This lut worked the best for me. Big thanks to the author (Pawel Olas). The lut file can be used with ffplay/ffmpeg and it would apply the color transformations on the fly.

Here is an example

ffplay .\C0186.MP4 -vf "scale=-2:1080,lut3d=nopixels_net_hlg2020_to_rec709.cube" -hide_banner -autoexit

The author also shows steps to properly work with hlg footage in davinci resolve and convert to bt.709.

To my surprise the free lut worked quite well and rendered very nice and decent looking visuals in the video. I tested the above lut with hlg, hlg1, hlg2 and hlg3 gamma settings. It seemed to deliver very realistic colors with hlg gamma, whereas with hlg1, hlg2 and hlg3 the colors were a bit over-saturated so i had to desaturate. But this would also depend on the ambient lighting and shooting setup.

Its quite disappointing to see that sony does not provide a free lut for hlg3 to bt709 conversion. Most display devices as of now including computer monitors, laptop screens and smartphones are still using bt.709 color space and any video creator will have to convert from bt.2020 to bt.709 for delivery. Even youtube serves bt.709 by default.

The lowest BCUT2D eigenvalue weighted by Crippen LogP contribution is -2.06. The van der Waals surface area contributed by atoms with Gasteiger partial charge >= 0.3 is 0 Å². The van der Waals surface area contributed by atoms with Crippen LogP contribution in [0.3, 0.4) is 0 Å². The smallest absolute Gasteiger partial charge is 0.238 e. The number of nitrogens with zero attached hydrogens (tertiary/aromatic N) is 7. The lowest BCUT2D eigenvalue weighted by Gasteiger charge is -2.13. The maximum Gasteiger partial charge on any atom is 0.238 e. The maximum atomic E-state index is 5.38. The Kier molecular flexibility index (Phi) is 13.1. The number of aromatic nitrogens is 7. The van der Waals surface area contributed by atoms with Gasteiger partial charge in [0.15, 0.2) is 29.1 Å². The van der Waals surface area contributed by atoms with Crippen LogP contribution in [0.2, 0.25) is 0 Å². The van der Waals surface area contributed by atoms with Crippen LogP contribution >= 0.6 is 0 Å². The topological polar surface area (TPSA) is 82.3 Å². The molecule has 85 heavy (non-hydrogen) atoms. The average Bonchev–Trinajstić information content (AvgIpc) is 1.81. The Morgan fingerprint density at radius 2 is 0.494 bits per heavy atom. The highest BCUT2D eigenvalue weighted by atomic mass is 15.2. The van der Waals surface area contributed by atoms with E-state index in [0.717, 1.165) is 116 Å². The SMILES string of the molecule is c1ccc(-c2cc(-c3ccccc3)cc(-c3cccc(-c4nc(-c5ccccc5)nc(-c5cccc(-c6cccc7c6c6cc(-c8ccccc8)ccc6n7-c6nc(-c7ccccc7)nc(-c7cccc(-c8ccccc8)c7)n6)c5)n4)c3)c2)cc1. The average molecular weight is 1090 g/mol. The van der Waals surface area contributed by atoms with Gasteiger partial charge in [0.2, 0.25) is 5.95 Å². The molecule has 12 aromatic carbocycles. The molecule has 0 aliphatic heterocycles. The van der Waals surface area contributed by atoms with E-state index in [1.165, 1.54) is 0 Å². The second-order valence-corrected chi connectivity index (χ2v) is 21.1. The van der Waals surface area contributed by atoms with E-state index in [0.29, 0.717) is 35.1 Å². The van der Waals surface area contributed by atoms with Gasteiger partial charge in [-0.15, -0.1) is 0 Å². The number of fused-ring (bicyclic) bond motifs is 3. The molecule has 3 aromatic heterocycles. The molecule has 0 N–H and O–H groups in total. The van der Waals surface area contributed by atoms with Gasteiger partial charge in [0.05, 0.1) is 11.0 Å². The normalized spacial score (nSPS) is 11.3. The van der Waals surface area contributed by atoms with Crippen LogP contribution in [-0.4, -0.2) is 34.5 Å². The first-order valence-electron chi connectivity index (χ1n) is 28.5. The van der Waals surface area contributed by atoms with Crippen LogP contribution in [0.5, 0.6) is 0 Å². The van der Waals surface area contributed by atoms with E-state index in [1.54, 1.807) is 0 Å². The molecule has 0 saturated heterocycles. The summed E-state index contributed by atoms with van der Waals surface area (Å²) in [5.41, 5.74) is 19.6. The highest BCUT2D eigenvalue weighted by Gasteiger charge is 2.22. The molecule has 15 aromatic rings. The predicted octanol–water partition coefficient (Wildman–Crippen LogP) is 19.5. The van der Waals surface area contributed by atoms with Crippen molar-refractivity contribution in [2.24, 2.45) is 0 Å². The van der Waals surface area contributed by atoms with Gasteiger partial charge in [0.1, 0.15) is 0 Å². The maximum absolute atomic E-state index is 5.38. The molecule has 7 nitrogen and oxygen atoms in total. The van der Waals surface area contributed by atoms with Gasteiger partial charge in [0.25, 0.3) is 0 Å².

More HLG to BT.709 LUTs

A youtuber Mark Bennett also provides a free lut for hlg3 to bt.709 at this video and can be downloaded here. This particular lut transformed the colors, but kept the video dark overall, so i had to bump up the contrast a bit.

More free luts for hlg are available here:

There are probably more paid luts than free ones. If you want something that is more reliable and well designed then check out the HLG luts from Leeming LUT.

Adjusting Brightness/Contrast/Saturation

Basic color grading starts with adjusting the brightness, contrast and saturation. Often times the video that comes right out of the camera is upto our expectations and we want to make it improve it.

The video could look under or over-exposed or look more bright and less sharp. With the eq filter we can adjust the contrast, brightness, saturation and gamma of the video.

Here is a quick example. I tried lowering the saturation a bit and increase the contrast and gamma. For me it made the video look a lot better.